A series of fact sheets and infographics demystify technical topics that are central to understanding the implementation of health reform in California.
On the road to health IT adoption and use, California physicians, hospitals, and community health centers have made progress since 2005. Also read consumer perspectives on the topic.
A wide array of measures indicates improvements in the delivery of health care in California, but serious racial and ethnic disparities persist.
In the past 50 years, the way health care is financed has changed, with private payers and public insurance paying for more care. This interactive graphic shows who paid for the nation's health care and how much it cost.
Long term services available to seniors and people with disabilities vary depending on where they live. This report offers an overview of supportive housing options for them.
About 1 in 20 adults in California suffers from a serious mental illness, though rates can vary widely by region. What other factors tied to mental illness show similar geographic variations?
Updated in 2013 to include breast cancer, prostate cancer, and spine procedures, this CHCF-sponsored research shows that practice patterns vary dramatically from place to place.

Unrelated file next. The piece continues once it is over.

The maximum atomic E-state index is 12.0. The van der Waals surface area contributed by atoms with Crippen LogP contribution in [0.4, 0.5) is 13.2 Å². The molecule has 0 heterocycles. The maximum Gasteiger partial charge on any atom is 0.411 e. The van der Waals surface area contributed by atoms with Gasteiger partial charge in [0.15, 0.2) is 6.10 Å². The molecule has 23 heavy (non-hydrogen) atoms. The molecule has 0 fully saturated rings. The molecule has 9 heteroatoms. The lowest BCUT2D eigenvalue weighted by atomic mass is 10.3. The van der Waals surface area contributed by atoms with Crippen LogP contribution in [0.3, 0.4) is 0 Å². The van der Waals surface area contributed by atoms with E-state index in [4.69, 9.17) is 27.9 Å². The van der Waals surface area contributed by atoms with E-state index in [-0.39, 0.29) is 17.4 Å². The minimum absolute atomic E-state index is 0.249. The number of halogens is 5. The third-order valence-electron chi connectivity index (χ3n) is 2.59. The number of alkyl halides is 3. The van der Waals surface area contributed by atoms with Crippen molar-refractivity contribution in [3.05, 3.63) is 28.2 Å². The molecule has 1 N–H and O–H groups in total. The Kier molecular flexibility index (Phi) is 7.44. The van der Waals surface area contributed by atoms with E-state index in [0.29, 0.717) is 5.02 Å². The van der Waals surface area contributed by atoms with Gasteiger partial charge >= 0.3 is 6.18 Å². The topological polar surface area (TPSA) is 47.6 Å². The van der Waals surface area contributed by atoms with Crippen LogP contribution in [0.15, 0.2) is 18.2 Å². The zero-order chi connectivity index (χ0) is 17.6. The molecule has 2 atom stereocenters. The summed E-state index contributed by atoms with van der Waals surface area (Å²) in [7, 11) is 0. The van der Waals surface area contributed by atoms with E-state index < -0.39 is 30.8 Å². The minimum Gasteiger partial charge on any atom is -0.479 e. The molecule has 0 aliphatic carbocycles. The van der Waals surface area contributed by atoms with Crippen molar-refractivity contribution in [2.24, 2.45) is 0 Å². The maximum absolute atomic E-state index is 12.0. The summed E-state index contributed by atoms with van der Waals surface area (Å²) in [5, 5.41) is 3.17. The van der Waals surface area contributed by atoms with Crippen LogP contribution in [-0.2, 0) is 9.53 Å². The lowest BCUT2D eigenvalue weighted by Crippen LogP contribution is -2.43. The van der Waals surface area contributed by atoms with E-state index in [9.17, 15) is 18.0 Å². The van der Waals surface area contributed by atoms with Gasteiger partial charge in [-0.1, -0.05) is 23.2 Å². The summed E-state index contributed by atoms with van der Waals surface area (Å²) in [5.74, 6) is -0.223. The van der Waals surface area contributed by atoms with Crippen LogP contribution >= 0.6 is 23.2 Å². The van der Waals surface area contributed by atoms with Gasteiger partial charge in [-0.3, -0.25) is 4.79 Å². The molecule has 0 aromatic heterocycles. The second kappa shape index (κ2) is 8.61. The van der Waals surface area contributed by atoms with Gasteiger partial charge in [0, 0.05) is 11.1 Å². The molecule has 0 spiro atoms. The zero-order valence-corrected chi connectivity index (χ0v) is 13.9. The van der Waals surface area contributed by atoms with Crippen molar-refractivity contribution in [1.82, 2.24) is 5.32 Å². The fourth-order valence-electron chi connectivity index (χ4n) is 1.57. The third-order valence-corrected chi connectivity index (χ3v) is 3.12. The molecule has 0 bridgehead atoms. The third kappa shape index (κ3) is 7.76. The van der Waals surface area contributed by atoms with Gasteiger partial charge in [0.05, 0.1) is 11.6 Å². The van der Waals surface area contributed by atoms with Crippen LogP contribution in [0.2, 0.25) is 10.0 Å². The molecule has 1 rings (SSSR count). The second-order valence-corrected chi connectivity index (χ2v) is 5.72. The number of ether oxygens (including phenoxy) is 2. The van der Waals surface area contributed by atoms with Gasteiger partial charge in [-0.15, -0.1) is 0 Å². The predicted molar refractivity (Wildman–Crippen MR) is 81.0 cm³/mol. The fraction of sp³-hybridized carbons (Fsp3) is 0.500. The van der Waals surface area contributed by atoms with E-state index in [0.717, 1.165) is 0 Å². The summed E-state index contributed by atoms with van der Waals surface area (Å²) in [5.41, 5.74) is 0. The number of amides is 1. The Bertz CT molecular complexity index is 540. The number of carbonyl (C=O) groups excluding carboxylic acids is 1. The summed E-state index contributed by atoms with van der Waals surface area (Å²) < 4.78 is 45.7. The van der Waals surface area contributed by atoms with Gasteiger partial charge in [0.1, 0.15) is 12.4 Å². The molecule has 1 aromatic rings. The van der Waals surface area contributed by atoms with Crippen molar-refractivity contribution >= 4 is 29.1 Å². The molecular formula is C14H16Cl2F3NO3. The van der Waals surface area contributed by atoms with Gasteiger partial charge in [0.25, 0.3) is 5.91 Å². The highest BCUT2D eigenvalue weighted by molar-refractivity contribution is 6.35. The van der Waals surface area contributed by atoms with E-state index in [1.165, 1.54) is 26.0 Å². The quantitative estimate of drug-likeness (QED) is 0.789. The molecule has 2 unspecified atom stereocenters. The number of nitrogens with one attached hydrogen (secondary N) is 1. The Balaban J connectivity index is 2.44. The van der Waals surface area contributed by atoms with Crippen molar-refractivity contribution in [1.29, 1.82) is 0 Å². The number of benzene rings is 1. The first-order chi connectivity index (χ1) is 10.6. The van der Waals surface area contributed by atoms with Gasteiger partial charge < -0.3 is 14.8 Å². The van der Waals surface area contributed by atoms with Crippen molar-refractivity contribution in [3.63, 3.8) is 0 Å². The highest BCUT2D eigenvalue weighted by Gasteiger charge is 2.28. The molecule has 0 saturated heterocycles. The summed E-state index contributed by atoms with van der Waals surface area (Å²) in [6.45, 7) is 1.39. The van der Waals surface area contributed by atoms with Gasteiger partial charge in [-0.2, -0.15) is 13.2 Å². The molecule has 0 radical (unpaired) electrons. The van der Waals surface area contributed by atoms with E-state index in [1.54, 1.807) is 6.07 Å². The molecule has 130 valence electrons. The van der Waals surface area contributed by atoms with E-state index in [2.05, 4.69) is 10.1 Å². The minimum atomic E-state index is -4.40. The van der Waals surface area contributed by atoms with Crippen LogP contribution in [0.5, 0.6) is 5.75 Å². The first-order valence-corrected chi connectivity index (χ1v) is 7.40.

Trends in end-of-life care show that not only does the care given vary widely from region to region and hospital to hospital, but also patients often don't get the care they prefer. What can be done?
California's health care safety net is a complex web of programs and providers that serve low-income, uninsured residents. See a snapshot before health reform takes full effect.
This map of grantees shows the breadth of Innovation Center investments in California working to test innovative payment and care delivery models to reduce costs and maintain or improve quality of care for recipients of Medicare, Medicaid, and CHIP.
More than two-thirds of Californians get their health insurance through private carriers. This infographic shows how the largest plans stack up in terms of enrollment and revenue.
Accelerators help digital health entrepreneurs start up and build their innovations by providing capital, guidance, and business support.
Biometric sensors have the potential to change the way patient health is tracked and monitored outside the hospital. Learn more about the evolution of this technology.
Accountable care organizations are growing in number and importance on the national stage. In the ACO model doctors, hospitals, and others coordinate care to improve quality and cost-effectiveness.
The Health Information Technology for Economic and Clinical Health (HITECH) Act invested billions nationally for health information technology (HIT), including up to $3 billion for California alone. This interactive graphic shows how this money has been spent so far in California.